It's rabbit holes all the way down

A new era of climate sickness. A murderer's take on Taylor Swift. And more. (#455)

Thanks for stopping by. As per our agreement, I've read the entire internet so you don't have to. Here's what I found this week.

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1. What fact is common knowledge in your field, but almost unknown to the rest of the population?

Interesting question, tons of fascinating answers. Essentially, an entire Reddit thread full of rabbit holes inviting you in to explore more. Still pondering what would be my own answer for the field of journalism. If you have your own answers to share, I'd love to hear them — just reply to this email.

2. A new era of climate sickness

Impressive longread, based on reporting on the ground in Pakistan and analysing data from climate models, combining text with powerful images and graphics. Really drives home the point that in a world that warms by ~2 degrees on average, some places are becoming unbearably hot, causing many health threats beyond the immediate heath risk.

3. ​​Listening to Taylor Swift in Prison

With Tiktok currently on a mission to turn me into a Swiftie, I thought I might as well give this essay a try. I mean, how can you not read an article that begins like this: The first time I heard about Taylor Swift, I was in a Los Angeles County jail, waiting to be sent to prison for murder.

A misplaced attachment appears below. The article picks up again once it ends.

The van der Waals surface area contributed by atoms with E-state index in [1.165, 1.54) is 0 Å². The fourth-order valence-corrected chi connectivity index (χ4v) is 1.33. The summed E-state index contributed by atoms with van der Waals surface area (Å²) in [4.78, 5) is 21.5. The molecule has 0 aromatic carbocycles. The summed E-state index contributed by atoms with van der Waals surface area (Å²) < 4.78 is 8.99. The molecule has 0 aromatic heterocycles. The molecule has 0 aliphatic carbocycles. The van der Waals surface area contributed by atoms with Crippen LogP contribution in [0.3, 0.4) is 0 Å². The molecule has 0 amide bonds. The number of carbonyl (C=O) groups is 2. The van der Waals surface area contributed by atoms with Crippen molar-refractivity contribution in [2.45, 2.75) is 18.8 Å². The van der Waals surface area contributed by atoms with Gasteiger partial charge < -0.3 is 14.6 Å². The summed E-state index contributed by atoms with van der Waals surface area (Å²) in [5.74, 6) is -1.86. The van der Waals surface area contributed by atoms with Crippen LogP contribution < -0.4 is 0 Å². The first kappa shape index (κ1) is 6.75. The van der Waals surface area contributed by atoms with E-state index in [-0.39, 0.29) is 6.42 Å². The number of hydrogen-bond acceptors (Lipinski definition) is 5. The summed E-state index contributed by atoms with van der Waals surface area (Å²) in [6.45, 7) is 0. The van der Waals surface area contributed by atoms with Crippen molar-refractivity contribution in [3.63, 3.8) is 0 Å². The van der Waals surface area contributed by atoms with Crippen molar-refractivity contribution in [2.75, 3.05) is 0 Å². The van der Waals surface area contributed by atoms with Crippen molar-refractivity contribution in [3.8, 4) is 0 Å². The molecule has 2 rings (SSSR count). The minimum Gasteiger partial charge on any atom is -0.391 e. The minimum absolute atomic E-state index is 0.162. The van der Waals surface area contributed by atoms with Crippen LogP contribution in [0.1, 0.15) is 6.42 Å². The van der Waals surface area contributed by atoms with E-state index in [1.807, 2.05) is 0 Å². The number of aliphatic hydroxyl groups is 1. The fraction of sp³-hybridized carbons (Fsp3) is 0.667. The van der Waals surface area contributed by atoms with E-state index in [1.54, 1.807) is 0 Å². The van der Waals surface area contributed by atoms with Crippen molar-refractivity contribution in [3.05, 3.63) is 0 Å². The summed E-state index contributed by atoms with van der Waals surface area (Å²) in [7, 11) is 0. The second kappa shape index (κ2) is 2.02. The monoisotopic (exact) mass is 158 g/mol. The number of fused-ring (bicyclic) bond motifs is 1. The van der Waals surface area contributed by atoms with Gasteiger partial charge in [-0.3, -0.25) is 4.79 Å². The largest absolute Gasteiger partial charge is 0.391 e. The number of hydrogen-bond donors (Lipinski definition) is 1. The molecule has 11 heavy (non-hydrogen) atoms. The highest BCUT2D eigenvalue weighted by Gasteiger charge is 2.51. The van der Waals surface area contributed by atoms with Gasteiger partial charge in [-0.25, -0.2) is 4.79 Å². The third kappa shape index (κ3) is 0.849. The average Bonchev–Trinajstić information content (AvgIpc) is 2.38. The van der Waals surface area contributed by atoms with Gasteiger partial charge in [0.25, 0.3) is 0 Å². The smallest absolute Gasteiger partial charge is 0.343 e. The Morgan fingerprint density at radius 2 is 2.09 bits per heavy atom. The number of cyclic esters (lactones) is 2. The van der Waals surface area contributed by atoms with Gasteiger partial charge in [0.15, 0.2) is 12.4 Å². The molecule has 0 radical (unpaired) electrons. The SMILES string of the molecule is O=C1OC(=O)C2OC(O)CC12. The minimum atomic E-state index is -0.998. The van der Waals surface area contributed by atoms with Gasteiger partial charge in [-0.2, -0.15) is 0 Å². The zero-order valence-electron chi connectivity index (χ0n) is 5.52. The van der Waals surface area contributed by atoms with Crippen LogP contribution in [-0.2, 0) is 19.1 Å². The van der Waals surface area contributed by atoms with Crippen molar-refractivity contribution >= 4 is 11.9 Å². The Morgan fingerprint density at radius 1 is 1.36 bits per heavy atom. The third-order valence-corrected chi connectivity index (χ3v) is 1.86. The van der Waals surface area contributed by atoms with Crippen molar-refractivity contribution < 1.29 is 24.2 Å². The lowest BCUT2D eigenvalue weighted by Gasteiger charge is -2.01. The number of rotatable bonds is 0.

Listening to Taylor Swift in Prison
Her music makes me feel that I’m still part of the world I left behind.

4. A New Race to the Moon

In late August, India became the first country to land a spacecraft near the south pole of the moon. This episode from the NYT's The Daily gives a good primer on that matters, and why the landing is indicative of how much the international space race has changed.

A New Race to the Moon
What India’s success in landing a robotic craft at the moon’s south pole means for international competition in space.

5. Does History have a Replication Crisis?

I remember that as a kid in school, I was somewhat puzzled to learn that history was a field of study. Until then, I had imagined history simply as the sum of events that happened in the past, no ambiguity, just something one can learn about and then know. This came back to my mind when I read this interesting piece on how — similar to psychology a decade ago — history might have a serious problem with the reproducibility of some its findings.

Age of Invention: Does History have a Replication Crisis?
Back in 2011, the field of psychology went into crisis. Some of the most famous and widely-cited experimental results could not be replicated by others. These were findings published in the field’s most prestigious academic journals, and going back for decades. Since then, more and more scientific f…

What else?

The Future of...Glaciers

Ice whispers retreat
Melting toward tomorrow's heat
Future incomplete.

The Haiku is produced using ChatGPT, the illustration is made with Midjourney. Apart from formal instructions, the prompts are as simple as "The future of...x".

A gem from the archive

It’s been a while that I watched a TED talk, let alone recommended one. They have become a cliché of themselves. This one is beautiful, and worth your time. Hrishikesh Hirway, who invented the world’s best podcast, on the value of listening closely.

What you discover when you really listen
“Every conversation has the potential to open up and reveal all the layers and layers within it, all those rooms within rooms,” says podcaster and musician Hrishikesh Hirway. In this profoundly moving talk, he offers a guide to deep conversations and explores what you learn when you stop to listen c…

Thanks for reading. I wish you a nice weekend and hope to see you again next Friday!

— David 👋